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Old 12-18-2011, 03:32 PM   #1
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Default Another new guy joins the fray...

Hello Everyone. I wanted to append this post to an existing thread but it may bounce around too much. I'm just looking for some high level advice before I go out and spend some money. I am looking at getting a home brew set up for xmas.

Goals:
My goals are to start as easy as possible and then long term maybe get into all grain. I have always been a great chef and prepare some good spice mixes\rubs and stuff and with my combined love for the bubbly goodness, I'm really excited to have fun brewing.

I'm more than willing to put the time in. I just want to brew some different beers and give some to the family, match some to whatever is coming from the BBQ pit etc.

Production goals are to brew more frequent smaller batches and have a variety on hand (3-4 types). I will start with just one until I get the hang of it, and the timing etc.

Equipt:

Although I want to start simple, I am not interested in Mr Beer. I am thinking of either piecing my own kit together, or just buying a kit at the LHBS. I understand from doing research this will get a bit pricy, but I am ok spending some money up front if it means better quality beer.

Some questions I have (sorry if they have been asked before, I did search :P)

1) Will my gas stove (20 000 btu) do the trick?

2) Why would I use a conical fermenter?

3) Could I get away with running a test batch through my 22qt stock pot? Or do I absolutely need a beer kettle? What is the best way to transfer wort from an everyday stock pot to a fermenting pale? Do I want a false bottom? Any tricks to fab one?

4) Do I go from a wort to fermenting pale to a carboy? Or just from wort --> ferment pale\conical to bottle?

5) When I do get a beer kettle I am looking at decent quality 10 gallon, and from my research so far, am shooting for 5 gal batches. As with most kitchen stuff I have bought, these can get a bit expensive, but I have a decent budget and want to get something that will be around for the long haul. I would even like to brew smaller than 5 gals as I learn. Does the size of the fermenting unit need to be scaled somewhat to the amount of brew I am making? IE can I just brew 2.5 gal and use all my same gear as I would for 5? How many beers does a 5 gallon yield (rough estimate of course).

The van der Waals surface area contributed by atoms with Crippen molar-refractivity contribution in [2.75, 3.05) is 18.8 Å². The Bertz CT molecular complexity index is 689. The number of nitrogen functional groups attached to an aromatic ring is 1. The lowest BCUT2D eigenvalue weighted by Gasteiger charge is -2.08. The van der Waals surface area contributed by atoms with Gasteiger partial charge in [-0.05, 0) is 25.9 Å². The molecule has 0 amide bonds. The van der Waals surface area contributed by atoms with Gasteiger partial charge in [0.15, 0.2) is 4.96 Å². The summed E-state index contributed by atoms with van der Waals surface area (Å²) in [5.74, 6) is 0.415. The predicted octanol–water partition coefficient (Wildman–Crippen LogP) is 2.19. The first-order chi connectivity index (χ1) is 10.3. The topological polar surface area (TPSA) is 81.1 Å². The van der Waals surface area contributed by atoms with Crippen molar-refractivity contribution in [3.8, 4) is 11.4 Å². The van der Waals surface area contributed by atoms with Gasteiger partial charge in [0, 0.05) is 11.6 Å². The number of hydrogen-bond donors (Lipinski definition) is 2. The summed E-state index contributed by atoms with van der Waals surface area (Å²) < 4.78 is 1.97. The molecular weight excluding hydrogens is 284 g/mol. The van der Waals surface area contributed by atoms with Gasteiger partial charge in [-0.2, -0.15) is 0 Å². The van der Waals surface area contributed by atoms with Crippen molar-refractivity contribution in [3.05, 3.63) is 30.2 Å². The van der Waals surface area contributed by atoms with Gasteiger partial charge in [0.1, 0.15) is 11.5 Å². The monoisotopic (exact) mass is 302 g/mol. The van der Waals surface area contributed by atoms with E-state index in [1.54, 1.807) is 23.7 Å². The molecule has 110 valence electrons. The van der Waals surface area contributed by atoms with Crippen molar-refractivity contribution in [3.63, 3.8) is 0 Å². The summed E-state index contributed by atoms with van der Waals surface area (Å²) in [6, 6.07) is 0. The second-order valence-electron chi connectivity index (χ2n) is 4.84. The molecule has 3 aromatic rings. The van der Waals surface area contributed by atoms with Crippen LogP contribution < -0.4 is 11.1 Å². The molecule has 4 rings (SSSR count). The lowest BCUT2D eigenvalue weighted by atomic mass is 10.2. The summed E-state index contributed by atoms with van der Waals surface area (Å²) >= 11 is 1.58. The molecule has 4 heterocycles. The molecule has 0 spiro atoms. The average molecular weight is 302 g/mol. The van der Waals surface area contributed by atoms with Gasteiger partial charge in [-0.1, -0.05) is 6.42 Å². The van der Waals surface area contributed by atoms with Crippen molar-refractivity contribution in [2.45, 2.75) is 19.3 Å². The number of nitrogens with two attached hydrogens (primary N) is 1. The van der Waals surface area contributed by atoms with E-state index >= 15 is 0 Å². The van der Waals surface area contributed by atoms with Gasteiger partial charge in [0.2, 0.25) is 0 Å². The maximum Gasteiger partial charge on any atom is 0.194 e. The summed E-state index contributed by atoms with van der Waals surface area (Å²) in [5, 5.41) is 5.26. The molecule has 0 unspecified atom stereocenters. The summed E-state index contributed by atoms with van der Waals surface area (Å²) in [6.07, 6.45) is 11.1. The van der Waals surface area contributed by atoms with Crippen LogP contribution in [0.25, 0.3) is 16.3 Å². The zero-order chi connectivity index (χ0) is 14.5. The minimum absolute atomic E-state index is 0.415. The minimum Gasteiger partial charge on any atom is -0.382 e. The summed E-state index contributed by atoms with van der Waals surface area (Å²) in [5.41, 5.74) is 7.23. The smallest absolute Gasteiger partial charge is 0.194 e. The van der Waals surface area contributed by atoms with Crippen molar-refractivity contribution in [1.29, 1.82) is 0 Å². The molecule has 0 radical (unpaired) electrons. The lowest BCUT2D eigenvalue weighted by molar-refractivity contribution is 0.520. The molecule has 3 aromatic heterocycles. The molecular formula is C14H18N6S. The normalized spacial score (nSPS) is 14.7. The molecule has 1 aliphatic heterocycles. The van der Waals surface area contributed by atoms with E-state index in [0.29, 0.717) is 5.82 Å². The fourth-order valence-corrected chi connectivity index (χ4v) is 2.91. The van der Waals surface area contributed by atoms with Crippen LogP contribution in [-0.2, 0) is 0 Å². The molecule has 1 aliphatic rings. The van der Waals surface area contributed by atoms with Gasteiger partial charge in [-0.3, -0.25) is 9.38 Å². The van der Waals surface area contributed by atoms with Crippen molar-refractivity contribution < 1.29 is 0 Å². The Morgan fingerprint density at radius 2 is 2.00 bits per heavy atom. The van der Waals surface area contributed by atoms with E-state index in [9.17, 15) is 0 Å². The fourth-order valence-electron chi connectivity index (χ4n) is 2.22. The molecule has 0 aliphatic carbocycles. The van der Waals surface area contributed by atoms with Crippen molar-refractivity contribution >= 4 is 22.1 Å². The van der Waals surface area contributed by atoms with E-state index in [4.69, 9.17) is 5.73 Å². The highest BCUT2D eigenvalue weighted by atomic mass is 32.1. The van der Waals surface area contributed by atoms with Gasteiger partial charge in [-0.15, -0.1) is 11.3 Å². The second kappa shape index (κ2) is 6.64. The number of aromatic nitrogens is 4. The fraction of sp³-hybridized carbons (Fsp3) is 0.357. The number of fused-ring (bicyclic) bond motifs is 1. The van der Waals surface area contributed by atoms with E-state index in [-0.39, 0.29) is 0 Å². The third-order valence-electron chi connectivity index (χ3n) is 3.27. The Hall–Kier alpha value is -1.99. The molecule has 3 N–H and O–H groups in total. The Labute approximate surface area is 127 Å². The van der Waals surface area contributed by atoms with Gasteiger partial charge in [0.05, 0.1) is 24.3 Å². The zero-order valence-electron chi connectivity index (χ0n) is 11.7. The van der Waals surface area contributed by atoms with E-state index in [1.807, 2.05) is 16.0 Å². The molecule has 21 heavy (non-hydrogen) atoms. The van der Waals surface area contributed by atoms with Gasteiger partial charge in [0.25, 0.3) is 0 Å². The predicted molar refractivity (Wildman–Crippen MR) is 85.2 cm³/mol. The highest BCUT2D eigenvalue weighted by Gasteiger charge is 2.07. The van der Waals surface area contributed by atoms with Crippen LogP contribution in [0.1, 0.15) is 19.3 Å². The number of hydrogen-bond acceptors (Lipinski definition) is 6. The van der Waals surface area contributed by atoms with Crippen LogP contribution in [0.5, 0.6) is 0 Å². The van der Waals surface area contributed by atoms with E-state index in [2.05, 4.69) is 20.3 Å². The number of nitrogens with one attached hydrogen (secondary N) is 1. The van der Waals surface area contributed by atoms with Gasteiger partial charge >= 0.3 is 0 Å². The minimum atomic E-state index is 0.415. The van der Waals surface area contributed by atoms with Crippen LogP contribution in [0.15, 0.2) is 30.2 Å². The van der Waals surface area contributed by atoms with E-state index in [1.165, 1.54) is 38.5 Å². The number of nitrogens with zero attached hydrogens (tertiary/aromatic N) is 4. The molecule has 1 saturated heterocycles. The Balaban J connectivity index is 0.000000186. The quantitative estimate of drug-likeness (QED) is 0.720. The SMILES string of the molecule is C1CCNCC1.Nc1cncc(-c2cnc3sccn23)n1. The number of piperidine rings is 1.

Again, I am really looking forward to this new hobby!

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Old 12-18-2011, 03:46 PM   #2
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1). Sure that burner is fine.

2) No need for a conical. Many great brews are made using buckets or carboys. There are a lot of opinions on that subject. I use both but still prefer buckets. Conicals are great for when you get into harvesting yeast, but that can easily be done with buckets or carboys also.

3) Sure you use that stock pot. You will not be able to do a full boil but ther a lot of good recipes using a partial boil with top off water.

4) The wort can go directly into the fermenting vessel of your choice. Most just leave it in the primary for the full time. Again do a search, this subject has been debated a ton of times.

5). After you get a few batxhes under your belt you will have q better idea of wht equipment will work for you. If you do go to full boils ther are other things to consider. You will need some way to cool your wort (immersion chiller) Your stockpot will fit in the sink and you cool it in an ice bath. Also if you go to full boils you will probably have to invest in a seperate burner with more BTU's

Welcome to the hobby/addiction. it is a ton of fun with the benefit of getting good beer to drink.

This forum is one great resource. When I started I spent so much time reading stuff on here to learn that my wife called it my beer porn.

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Old 12-18-2011, 04:26 PM   #3
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1) Will my gas stove (20 000 btu) do the trick?

I once did an all grain batch with with my stove as a heat source, 7 gallons of wort. I got it to a boil, barely. Sounds as though you plan to do smaller batches. I think you'll be ok. Experiment with your 22 quart pot with different amounts of water water and find out if you can get it to a boil. If you can get 2-3 gallons up to a boil, you can do 5 gallon batches easily.

2) Why would I use a conical fermenter?

I think it is safe to say most homebrewers do not use conicals. The only reason I know to use one is because it is easier to harvest yeast from them. You will be fine with a plastic bucket.

3) Could I get away with running a test batch through my 22qt stock pot? Or do I absolutely need a beer kettle? What is the best way to transfer wort from an everyday stock pot to a fermenting pale? Do I want a false bottom? Any tricks to fab one?